How About A Cheap Trip To Spain?

Later in the year, maybe the fall when Lintilla has some time built up, we might seriously consider this program.

From a Kiplinger’s article  about it:

I never thought my foreign-language deficiency could be an asset. Not speaking Spanish helped me and my wife, Alice, land a free week at a four-star resort in western Spain. All we had to do was talk — in English.

Madrid is headquarters for two companies that recruit English speakers to help improve the conversational English skills of Spaniards, most of whom are employees of multinational corporations. These are English-immersion programs, so the companies prefer that the instructors not know Spanish. English speakers aren’t paid, and we had to pay for our airfare.

A four-star resort in Spain, for talking?  Where do I sign up?  With the dollar at incredible lows against the euro, any trip to Europe would be out of the question, otherwise.

AND, once you’ve “graduated” from this program, you can sign up to go to Italy (which is where we really want to go).

Yes, you have to work to earn your keep, but that work is talking.  Something Lintilla and I do entirely too much, naturally.


I’ve never seen anything like this.  We are in the Country Inn & Suites in Bessemer, AL (a suburb of Birmingham).  We are, almost quite literally, the only people here.  It’s not like it’s a bad hotel or anything; it’s quite nice.

It just feels weird – we have the breakfast all to ourselves.

BTW, next time we take the van instead of the xB.  I’m having flashbacks of the year in my childhood where we rode to Florida in my dad’s Camaro.  Three kids and luggage.  This isn’t quite that bad, but it’s close.

See y’all in FL.

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Random Thoughts From the Vacation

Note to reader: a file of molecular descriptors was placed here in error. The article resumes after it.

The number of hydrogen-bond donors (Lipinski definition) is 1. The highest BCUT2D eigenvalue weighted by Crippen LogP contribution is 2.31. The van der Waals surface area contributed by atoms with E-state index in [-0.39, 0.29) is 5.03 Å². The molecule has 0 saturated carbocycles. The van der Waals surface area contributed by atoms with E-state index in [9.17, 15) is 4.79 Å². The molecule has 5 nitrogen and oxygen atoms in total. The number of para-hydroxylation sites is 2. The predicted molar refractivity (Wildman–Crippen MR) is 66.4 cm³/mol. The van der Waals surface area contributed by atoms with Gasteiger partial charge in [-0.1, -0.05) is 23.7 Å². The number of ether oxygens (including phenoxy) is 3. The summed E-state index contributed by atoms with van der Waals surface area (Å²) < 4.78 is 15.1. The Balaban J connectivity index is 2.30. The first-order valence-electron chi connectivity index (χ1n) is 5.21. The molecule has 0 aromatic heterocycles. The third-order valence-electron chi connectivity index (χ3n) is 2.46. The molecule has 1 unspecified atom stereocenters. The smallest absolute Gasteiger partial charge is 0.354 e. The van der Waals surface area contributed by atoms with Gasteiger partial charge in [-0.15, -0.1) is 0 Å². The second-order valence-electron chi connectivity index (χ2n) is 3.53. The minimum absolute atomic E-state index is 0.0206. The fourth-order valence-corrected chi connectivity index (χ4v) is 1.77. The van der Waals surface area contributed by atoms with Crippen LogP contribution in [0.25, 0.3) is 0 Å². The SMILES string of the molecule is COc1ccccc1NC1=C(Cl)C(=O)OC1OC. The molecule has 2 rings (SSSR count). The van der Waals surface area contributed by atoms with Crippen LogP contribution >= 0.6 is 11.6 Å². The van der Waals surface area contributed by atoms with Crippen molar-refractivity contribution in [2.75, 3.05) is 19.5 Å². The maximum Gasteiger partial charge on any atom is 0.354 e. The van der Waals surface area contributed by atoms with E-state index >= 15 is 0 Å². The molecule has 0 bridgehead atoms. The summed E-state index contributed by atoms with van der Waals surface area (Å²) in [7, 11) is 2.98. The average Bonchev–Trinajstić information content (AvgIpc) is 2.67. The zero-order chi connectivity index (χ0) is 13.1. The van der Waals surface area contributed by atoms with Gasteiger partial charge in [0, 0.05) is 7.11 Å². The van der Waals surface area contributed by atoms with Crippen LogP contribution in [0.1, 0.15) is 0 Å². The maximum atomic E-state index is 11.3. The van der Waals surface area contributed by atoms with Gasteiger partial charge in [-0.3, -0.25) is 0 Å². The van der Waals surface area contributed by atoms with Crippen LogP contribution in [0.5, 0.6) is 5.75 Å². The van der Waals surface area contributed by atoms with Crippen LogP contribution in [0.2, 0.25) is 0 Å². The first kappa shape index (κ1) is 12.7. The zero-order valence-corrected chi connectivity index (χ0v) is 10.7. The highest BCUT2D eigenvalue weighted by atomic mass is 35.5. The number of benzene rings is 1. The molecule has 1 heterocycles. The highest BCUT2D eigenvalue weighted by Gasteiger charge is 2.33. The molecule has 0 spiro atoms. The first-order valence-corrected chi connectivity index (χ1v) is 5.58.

The most distinguishing feature of Fort Myers Beach (besides the sunset) was the water.  I’m used to Destin/ Fort Walton Beach, where the ocean is tepid.  Well, in FMB, especially in the afternoon, it feels like a nice, warm bath.  That took some getting used to.

It was in the upper 90’s all week with high humidity.  No wonder it’s the off season there.

More than anything else, Lintilla and I enjoyed visiting the summer homes of Thomas Edison and Henry Ford.  Thomas Edison has always been a man who fascinates me, and it was really cool to see a place where he came to relax…by…WORKING!  The man’s brain never, ever stopped.  A patent a year for 60 years, that’s incredible.  And I love the fact that he was so pigheaded in the wars with Westinghouse; he NEVER admitted that AC was a better choice than DC.  If you don’t know what I’m talking about, Google “Edison Westinghouse current” and read about the world’s first standards fight.

The Edison Beach House (the Hotel we stayed at) is simply the cleanest hotel in the world. Mr Monk certainly runs the place.

The northeast US must be a youthful, cheery place, because every grouchy old person from the northeast was in Fort Myers beach last week.  And that was the offseason!  Florida is the only state in America where you have to travel north to get more southern.  Try ordering sweet tea, and see what happens!

In every beach community, there is a seafood restaurant that doesn’t cater to tourists, it caters to people who love seafood.  (For instance, in Gulf Shores, Alabama, there is the Original Seafood House).  In Fort Myers Beach, I would recommend a place called “The Fish House”.  It is a little hard to find, but I had the Jerk Mahi, and it was glorious.  AND, it was the only restaurant I’ve ever eaten in with an all-male service staff (at least when we were there). 

FMB is quite a casual place. No shoes, no shirt, no problem.  I saw so many people stroll directly from the beach into stores in their swimsuits.  Which reminds me of a sad fact: I’ve reached the point in my life where every female who can wear a bikini well is simply too young for me.  The fun is gone – they’re all young enough to be my daughter.  Sigh. 

(For all you uptight people – I’m NOT talking about ogling or lusting; girl-watching is a time-honored activity, as is boy-watching.  Unfortunately, we men have really dropped the ball in these matters.  Don’t men work out anymore?  My wife was quite disappointed)